December 8: Pyton Data Compression and Archiving Modules

As part of the Python Standard Library traversal, after yesterday's short post about data persistence, today we're going to look at Python data compression modules. There are not too many of them, but definitely more than I knew: zlib, gzip, bz2, lzma, zipfile, tarfile.


  • Now I know that Python supports six different main compression protocols out of the box.
  • The zipfile module has a CLI interface for compression, extraction and listing of archives.
  • Same for tarfile.
  • When opening a tarfile, you can pass the intended compression algorithm with the file mode, like w:bz2.


zlib is a data compression protocol, and the documentation encourages you to read its documentation instead of the Python one. This module provides an interface for various checksum mechanisms in addition to compression (both direct and stream-based) and decompression. You can use Compress and Decompress objects to inspect or change the process further.


The gzip module provides support for gzip and gunzip functionality in Python. You'll mostly use the convenience functions compress and decompress, but you can also use the GzipFile class, which exposes the low-level peek() method.


The bz2 provides a compress and decompress function for bzip2 compressed data. For incremental compression and decompression, use the BZ2Compressor and BZ2Decompressor classes instead. This module is threadsafe.


The lzma module supports LZMA compression and decompression, plus file support for .xz and .lzma files. This module is not threadsafe. You interact with LZMACompressor and LZMADecompressor, or with the helper functions compress() and decompress().


The zipfile module supports creating, opening, appending and listing ZIP archives, including the ZIP64 extension that permits files larger than 4GB (you can turn this off for compatibility). You can change the compression method to zlib or bz2 or lzma (if available). You typically interact with ZipFile instances, which you can use as context managers. It also supports setting passwords on archives. With testzip(), archive checksums and file headers are tested for consistency.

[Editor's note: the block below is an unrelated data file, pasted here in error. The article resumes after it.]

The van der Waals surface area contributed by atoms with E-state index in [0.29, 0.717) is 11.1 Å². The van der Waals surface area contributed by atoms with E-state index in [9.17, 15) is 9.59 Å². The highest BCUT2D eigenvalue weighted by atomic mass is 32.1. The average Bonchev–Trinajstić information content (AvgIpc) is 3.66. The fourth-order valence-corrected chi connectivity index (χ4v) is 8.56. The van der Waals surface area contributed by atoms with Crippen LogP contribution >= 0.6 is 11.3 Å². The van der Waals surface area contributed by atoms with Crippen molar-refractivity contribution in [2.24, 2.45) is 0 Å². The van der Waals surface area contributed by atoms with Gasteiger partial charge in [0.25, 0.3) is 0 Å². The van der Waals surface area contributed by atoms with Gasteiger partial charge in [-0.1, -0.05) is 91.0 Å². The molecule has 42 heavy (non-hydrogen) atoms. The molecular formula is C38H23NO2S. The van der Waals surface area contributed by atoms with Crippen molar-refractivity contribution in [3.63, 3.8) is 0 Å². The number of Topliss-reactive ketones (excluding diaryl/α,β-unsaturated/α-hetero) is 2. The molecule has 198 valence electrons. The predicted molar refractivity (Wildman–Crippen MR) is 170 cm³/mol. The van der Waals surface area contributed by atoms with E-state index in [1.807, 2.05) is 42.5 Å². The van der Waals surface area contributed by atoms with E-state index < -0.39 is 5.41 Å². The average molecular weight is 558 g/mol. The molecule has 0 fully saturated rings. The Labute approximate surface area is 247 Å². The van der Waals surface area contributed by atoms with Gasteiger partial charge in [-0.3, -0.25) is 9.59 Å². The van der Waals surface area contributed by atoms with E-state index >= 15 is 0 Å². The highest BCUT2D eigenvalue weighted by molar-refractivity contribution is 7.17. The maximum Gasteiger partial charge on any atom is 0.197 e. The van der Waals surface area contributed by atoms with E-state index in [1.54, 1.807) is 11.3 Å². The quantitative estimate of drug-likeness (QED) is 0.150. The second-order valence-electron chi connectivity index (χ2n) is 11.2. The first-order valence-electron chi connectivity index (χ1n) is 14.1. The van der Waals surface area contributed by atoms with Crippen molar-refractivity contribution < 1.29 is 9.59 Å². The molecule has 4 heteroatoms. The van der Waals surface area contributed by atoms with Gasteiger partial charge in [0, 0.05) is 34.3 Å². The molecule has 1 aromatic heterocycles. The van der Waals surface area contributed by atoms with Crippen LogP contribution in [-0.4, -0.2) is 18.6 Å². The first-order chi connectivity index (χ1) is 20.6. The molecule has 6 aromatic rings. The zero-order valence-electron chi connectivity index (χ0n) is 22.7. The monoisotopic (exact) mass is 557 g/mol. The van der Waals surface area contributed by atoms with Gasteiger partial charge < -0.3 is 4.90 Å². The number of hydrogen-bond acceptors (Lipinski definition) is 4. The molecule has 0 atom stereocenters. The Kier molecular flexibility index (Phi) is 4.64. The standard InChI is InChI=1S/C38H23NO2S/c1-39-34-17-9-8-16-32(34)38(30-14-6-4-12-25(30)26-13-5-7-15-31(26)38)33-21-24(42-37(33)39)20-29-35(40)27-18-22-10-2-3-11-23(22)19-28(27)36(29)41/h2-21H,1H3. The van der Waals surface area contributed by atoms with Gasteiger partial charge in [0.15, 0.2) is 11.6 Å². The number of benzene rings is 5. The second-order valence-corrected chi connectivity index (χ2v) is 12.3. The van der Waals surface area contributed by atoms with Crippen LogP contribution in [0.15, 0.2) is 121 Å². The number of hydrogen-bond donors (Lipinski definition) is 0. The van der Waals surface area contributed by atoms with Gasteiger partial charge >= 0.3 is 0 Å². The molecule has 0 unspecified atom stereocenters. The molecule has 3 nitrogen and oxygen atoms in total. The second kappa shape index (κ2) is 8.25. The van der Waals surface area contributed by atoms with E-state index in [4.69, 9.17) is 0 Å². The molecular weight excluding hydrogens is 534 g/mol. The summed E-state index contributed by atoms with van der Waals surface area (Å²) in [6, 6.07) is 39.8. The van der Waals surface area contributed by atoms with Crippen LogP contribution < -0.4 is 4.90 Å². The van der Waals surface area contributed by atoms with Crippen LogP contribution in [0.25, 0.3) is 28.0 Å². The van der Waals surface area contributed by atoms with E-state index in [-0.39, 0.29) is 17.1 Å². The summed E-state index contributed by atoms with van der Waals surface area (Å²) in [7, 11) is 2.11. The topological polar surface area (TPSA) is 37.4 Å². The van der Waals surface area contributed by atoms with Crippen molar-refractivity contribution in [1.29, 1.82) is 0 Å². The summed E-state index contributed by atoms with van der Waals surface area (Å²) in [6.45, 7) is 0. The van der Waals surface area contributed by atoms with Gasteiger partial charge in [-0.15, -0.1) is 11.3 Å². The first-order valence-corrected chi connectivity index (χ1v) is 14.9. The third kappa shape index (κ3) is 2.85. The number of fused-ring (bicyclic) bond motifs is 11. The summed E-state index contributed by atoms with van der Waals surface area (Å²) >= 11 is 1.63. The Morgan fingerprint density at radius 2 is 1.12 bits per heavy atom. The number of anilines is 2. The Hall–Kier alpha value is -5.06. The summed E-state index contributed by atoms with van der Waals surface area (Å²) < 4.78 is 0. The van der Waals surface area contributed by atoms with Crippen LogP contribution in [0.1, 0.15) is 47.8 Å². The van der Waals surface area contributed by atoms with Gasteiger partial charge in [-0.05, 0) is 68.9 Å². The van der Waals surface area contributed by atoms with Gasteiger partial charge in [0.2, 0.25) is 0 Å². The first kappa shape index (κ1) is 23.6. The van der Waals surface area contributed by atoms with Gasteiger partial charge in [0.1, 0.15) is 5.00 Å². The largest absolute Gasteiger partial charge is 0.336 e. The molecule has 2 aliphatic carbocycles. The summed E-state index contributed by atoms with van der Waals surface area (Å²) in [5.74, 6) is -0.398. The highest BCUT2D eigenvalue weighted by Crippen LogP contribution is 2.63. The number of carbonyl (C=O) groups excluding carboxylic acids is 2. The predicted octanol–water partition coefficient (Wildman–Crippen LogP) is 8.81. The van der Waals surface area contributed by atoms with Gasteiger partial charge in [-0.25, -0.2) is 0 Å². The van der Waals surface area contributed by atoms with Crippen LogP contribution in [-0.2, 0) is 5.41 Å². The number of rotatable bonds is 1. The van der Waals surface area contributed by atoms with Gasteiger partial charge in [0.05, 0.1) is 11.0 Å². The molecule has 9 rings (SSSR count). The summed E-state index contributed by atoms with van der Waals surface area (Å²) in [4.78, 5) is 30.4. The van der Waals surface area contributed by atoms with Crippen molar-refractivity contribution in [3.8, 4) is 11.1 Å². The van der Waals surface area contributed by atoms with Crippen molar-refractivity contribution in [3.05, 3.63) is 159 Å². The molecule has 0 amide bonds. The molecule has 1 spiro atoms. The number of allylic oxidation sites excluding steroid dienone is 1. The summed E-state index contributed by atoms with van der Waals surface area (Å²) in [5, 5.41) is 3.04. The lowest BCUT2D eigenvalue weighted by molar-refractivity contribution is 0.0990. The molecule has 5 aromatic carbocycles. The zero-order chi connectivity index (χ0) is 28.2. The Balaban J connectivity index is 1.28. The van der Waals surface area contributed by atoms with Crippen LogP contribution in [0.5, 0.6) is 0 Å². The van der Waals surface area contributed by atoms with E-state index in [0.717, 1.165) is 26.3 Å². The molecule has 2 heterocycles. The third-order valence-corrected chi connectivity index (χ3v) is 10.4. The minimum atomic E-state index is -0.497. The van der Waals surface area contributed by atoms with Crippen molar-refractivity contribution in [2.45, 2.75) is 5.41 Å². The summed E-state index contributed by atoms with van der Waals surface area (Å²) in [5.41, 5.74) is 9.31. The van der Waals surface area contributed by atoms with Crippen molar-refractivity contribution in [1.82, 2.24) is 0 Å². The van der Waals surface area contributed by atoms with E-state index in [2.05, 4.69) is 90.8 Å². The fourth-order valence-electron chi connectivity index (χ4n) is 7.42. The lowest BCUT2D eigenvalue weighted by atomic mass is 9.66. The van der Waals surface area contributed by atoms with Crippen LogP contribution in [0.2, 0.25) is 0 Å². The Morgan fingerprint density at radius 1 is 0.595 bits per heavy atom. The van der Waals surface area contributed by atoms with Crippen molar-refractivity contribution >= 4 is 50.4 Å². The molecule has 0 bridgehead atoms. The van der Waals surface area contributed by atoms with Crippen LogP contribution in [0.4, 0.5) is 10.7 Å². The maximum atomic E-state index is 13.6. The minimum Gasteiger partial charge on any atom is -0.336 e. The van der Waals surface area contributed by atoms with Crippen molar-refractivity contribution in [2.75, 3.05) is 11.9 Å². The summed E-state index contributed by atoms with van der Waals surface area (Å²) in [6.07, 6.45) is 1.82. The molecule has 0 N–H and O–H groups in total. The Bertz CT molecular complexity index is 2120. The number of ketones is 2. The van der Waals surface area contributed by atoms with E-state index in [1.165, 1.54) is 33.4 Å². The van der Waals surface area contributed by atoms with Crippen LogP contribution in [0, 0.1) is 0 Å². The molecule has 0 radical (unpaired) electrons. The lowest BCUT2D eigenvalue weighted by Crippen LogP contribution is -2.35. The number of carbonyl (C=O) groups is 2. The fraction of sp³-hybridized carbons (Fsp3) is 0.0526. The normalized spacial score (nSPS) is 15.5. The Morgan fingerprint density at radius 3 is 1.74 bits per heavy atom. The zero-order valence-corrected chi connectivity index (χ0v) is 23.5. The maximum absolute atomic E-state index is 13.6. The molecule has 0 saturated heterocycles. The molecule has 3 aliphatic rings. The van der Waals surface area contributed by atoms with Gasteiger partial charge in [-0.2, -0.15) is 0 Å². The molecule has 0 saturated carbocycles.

Use namelist to inspect archive contents by name, or infolist for more detailed information, including modification time, compressed size and decompressed size. You can extract a single path, or extractall, both of which try to make extraction as safe as possible by stripping leading directory indicators (like ../) and changing unsafe path characters.


You can use the zipfile module as CLI interface, too, by using the -c option for compression and the -e option for extraction: python -m zipfile -c spam.txt eggs.txt. You can list archive contents with python -m zipfile -l


The tarfile module supports creating, opening, appending and listing TAR archives,. You can change the compression method to gzip or bz2 or lzma (if available). It supports several extensions and handles not only files and directories, but also links, permissions, devices and file metadata. You typically interact with TarFile objects (available as context managers). When open()-ing an archive, your file mode can indicate the compression algorithm used, like w:bz2. Not all of these support opening an archive for appending data. is_tarfile is useful to run before attempting to open such a file.

You can get a list of contained data with getnames() or get more information with getmember() and getmembers(). extract(), extractfile(), extractall() work the same way they do in zipfile, though the docs read like it's not as safe and does not try to prevent file creation outside the archive root. Add contents with add() and addfile().


You can use the tarfile module as CLI interface, like zipfile. Use the -c option for compression and the -e option for extraction: python -m tarfile -c monty.tar spam.txt eggs.txt. You can list archive contents with python -m tarfile -l archive.tar. Use -t to test if something is a valid tar archive.